Earles and Blanco moved back to Houston in fall of 2009, during a time of rebirth for the city, as it began, says Earles, “to think of itself as a destination city” due to its economic opportunities and relatively low cost of living—results of avoiding the recession. “The food scene was expanding, the writing scene was expanding, and there were a lot of young people moving here who wanted to be involved in more things.”


Earles, who does not seem like the type of man prone to using car metaphors, says that Houston, for years before 2009, was “the Toyota Camry of big cities: reliable, but not particularly glamorous.” In contrast, “New York’s the Jaguar—it looks great, and it’s exciting, but when it breaks down, you’re left walking for a week.”


Now, in 2014, is Houston a Jaguar?


“It’s getting there,” Earles says. “It’s a Lexus.”




Soon after returning to Houston, Blanco and Earles met Ross, who was working at PH Design Shop (whose retail storefront recently closed) in Rice Village. “I met John and Jenn because we carried their stationery products,” Ross says. “We hired John to do illustration work for some projects with PH. We all three joined the AIGA board and later became friends.” The AIGA—the professional association for design—gave the trio greater access to the design community of Houston. (Blanco is Vice President, Earles is Director of Operations, and Ross is Director of Impact Programming.)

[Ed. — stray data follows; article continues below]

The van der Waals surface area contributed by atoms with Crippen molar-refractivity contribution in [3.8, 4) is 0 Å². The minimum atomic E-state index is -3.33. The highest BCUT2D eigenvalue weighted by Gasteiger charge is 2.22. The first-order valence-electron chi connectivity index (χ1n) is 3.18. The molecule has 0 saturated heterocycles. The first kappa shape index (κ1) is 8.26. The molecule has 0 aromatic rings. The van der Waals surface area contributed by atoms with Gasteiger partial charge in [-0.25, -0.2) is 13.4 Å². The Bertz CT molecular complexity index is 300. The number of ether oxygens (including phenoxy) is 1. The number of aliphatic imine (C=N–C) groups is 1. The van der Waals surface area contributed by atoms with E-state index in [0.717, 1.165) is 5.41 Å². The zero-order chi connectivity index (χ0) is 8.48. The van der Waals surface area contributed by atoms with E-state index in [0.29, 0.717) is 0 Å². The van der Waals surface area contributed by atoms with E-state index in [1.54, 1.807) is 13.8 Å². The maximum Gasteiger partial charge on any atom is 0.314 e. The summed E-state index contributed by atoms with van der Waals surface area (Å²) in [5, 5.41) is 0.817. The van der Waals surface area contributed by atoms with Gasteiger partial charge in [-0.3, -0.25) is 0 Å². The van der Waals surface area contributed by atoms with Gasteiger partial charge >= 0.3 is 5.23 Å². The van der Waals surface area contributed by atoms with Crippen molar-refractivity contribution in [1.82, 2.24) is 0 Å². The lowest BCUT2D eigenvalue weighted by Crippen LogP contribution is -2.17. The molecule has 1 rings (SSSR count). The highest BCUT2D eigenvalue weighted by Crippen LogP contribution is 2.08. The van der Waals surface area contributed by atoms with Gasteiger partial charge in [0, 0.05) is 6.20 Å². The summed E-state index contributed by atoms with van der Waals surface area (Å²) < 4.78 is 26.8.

What was the state of the design scene in Houston when these three first got involved with AIGA? Ross, with a smile, is initially shy to say. But Blanco’s words sound like stones hitting the table: “As an outsider, it appeared bleak."


“With the AIGA," Earles says, "we have been able to focus on design advocacy—getting designers involved with community, while also showing the outside world that [graphic design] is something that’s here and valuable.”


Making connections—both within a community and with the “outside world”—is difficult in Houston, an expanse of sometimes random-seeming urban sprawl without a coherent arts neighborhood. Bridging the city’s geographical gulfs can be the hardest part of trying to forge connections between like-minded individuals. “Nobody was communicating with each other,” Blanco says of the design scene in 2009. “You might get wind of somebody doing cool work, but there was no interaction.”